As for writing - that gets quite a bit trickier. One of my friendships suffered dramatically because of some insensitivity on that account that was aimed in my direction. I think sometimes there's a fine line between help that's useful, and criticism, especially of published work - what am I supposed to do if you tell me I suck and it's already out there? But other times, the line is very clearly crossed, and I'd just assume you tell me I'm brilliant to my face and go tell someone else you think you're better than me. But you know, I don't dwell on this stuff too much...”
My third friend to weigh in is Josh Karp, the other panelist on our “Chicago Tonight” show, and author of “A Futile and Stupid Gesture. How Doug Kenney and National Lampoon Changed Comedy Forever.” Josh had this to say about comments concerning his looks:
“I was a teenager in the right place (Glencoe, Illinois) and at the right time (early 80s) for a certain brand of Jewish mom (not their daughters) to think that I looked like a movie star.
‘Oh my god!’ they would almost scream, ‘Tom Cruise!’
The overall effect was mortifying. But, in some way, it was a compliment as he hadn't embraced Scientology, jumped on a sofa or gone medieval on Matt Lauer yet.
From 1985-2003, no one thought I looked like a celebrity. I had only the memory of Tom Cruise to keep me warm. Then, while at a bar for a friend's bachelor party, a drunk woman from Ft. Wayne began hitting on me, sitting on my lap and trying to call my wife to tell her ‘how fucking lucky she is.’ Then she said, ‘Oh my god!! Do you know who you look just like?’ As I no longer even remotely resemble Tom Cruise, I began to think, ‘She's from Ft. Wayne. So, George Clooney maybe?’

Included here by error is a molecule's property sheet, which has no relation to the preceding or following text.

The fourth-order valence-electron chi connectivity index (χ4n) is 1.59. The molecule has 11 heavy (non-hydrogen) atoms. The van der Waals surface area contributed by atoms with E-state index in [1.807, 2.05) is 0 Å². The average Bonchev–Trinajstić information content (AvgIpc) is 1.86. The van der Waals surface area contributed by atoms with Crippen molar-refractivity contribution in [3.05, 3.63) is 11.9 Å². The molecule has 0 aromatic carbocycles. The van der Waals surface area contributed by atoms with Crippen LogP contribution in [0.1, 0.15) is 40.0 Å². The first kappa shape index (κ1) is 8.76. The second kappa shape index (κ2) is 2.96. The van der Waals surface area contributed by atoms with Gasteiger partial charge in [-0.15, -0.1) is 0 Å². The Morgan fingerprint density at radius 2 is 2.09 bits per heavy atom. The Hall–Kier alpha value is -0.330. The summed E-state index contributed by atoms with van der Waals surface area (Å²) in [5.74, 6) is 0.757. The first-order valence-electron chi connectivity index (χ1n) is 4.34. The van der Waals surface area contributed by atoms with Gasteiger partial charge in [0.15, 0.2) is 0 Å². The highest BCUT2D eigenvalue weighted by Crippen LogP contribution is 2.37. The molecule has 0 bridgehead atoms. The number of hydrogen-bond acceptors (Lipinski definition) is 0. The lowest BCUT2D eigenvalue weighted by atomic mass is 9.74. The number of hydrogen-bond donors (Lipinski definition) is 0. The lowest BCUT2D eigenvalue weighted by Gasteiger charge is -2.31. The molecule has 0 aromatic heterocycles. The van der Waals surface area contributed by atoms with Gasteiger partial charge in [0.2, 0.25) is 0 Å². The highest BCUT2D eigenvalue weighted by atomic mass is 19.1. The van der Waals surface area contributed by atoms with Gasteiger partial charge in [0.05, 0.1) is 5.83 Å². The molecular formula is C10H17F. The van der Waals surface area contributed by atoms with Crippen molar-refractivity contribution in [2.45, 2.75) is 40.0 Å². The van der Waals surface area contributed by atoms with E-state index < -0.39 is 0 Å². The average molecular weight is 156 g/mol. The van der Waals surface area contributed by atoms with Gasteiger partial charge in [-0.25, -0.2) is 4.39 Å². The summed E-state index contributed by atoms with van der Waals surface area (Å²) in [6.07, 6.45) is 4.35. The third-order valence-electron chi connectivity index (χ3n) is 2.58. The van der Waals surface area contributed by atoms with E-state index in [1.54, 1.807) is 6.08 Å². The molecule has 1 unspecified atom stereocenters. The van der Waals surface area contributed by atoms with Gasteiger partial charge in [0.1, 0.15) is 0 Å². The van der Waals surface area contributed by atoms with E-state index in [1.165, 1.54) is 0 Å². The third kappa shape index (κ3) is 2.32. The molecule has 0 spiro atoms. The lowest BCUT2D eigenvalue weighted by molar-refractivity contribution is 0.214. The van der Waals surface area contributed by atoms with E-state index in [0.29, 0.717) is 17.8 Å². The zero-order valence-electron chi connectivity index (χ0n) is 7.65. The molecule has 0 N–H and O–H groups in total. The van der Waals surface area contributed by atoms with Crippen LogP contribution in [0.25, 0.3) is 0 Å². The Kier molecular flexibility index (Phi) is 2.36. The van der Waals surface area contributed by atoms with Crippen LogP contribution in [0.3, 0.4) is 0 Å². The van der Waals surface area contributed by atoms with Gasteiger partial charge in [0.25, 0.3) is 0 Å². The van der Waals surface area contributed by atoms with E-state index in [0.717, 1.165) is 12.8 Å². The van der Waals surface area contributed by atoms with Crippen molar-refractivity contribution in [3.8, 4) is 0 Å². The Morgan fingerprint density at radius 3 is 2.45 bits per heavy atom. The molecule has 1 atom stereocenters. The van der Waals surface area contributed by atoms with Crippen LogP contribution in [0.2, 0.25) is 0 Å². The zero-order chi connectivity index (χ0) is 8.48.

‘Steve Perry!” She shouted, ‘You look just like Steve Perry! Your totally hot!’
Steve Perry was the lead singer of Journey. One of the 10 living men with a nose larger than mine, and dark hair (his long, mine is short) that integrated feathered bangs with a stringy mullet. The man who, as an 80's solo act, shrieked ‘Oh Sherry.’
The drunken Hoosier took my picture with her cell phone and ran to her friends, ‘Steve Fuckin' Perry!’
Lie if you think I look like Steve Perry. Say nothing. Tell me I resemble Robert Mitchum. Or, be like my vet who (2 years later), in a fit of White Sox fever, said I looked like Paul Konerko, with whom Tom Cruise, Steve Perry and I share a great deal: dark hair, largish noses and - well - the fact that we're white.”
And last in our list of contributions, my husband, Tom Madison. Tommy says he empathizes with Josh’s “You look just like…” problem because many people compare him to former New York mayor Rudy Giuliani. My spouse realizes the resemblance is sparked mostly by their similar hairstyles, so Tommy blocks the shot with this favorite thrust, “I had wavy hair. Now it’s waving me goodbye.” Oy.
After reading everyone’s experiences with unsolicited opinions, I’m now wondering if I’ve ever been guilty of telling the truth when the recipient would have preferred otherwise? Did I supply a candid assessment of your temper, business skill, romantic choice, career path, grammar usage, creative work, computer preference, spending habits, addiction or affliction you would rather I have sidestepped? If so, I apologize. It’ll never happen again. Honest.